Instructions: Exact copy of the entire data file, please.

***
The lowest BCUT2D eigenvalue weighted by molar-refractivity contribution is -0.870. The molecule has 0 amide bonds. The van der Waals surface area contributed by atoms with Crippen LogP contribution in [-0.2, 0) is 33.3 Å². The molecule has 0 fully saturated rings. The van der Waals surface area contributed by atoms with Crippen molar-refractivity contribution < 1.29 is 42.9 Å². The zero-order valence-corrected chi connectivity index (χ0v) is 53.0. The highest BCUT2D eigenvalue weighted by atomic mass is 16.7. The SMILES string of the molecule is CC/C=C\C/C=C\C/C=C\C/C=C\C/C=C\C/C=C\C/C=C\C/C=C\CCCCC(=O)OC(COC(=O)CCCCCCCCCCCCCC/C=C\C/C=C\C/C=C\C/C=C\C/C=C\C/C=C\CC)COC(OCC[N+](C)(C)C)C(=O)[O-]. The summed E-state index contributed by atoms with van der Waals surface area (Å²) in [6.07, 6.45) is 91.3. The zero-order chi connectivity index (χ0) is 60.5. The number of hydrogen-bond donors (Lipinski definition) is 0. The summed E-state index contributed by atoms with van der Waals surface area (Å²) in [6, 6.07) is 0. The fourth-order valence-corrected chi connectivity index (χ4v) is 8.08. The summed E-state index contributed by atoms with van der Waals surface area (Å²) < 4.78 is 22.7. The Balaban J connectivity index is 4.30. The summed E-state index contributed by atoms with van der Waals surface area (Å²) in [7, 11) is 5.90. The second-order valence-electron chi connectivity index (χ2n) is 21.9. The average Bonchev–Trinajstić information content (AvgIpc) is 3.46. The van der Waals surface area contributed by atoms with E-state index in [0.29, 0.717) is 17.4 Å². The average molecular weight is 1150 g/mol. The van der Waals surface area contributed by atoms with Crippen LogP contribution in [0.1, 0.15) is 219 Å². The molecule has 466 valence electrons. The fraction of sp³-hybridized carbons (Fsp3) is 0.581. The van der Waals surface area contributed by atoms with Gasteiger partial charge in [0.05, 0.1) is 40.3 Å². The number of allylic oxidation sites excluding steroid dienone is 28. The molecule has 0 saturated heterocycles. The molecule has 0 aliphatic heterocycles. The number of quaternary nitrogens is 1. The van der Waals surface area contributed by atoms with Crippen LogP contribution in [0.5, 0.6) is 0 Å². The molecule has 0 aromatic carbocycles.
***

The lowest BCUT2D eigenvalue weighted by molar-refractivity contribution is -0.870. The molecule has 0 amide bonds. The van der Waals surface area contributed by atoms with Crippen LogP contribution in [-0.2, 0) is 33.3 Å². The molecule has 0 fully saturated rings. The van der Waals surface area contributed by atoms with Crippen molar-refractivity contribution < 1.29 is 42.9 Å². The zero-order valence-corrected chi connectivity index (χ0v) is 53.0. The highest BCUT2D eigenvalue weighted by atomic mass is 16.7. The SMILES string of the molecule is CC/C=C\C/C=C\C/C=C\C/C=C\C/C=C\C/C=C\C/C=C\C/C=C\CCCCC(=O)OC(COC(=O)CCCCCCCCCCCCCC/C=C\C/C=C\C/C=C\C/C=C\C/C=C\C/C=C\CC)COC(OCC[N+](C)(C)C)C(=O)[O-]. The summed E-state index contributed by atoms with van der Waals surface area (Å²) in [6.07, 6.45) is 91.3. The zero-order chi connectivity index (χ0) is 60.5. The number of hydrogen-bond donors (Lipinski definition) is 0. The summed E-state index contributed by atoms with van der Waals surface area (Å²) in [6, 6.07) is 0. The fourth-order valence-corrected chi connectivity index (χ4v) is 8.08. The summed E-state index contributed by atoms with van der Waals surface area (Å²) < 4.78 is 22.7. The Balaban J connectivity index is 4.30. The summed E-state index contributed by atoms with van der Waals surface area (Å²) in [7, 11) is 5.90. The second-order valence-electron chi connectivity index (χ2n) is 21.9. The average Bonchev–Trinajstić information content (AvgIpc) is 3.46. The van der Waals surface area contributed by atoms with E-state index in [0.29, 0.717) is 17.4 Å². The average molecular weight is 1150 g/mol. The van der Waals surface area contributed by atoms with Crippen LogP contribution in [0.1, 0.15) is 219 Å². The molecule has 466 valence electrons. The fraction of sp³-hybridized carbons (Fsp3) is 0.581. The van der Waals surface area contributed by atoms with Gasteiger partial charge in [0.05, 0.1) is 40.3 Å². The number of allylic oxidation sites excluding steroid dienone is 28. The molecule has 0 saturated heterocycles. The molecule has 0 aliphatic heterocycles. The number of quaternary nitrogens is 1. The van der Waals surface area contributed by atoms with Crippen LogP contribution in [0.5, 0.6) is 0 Å². The molecule has 0 aromatic carbocycles.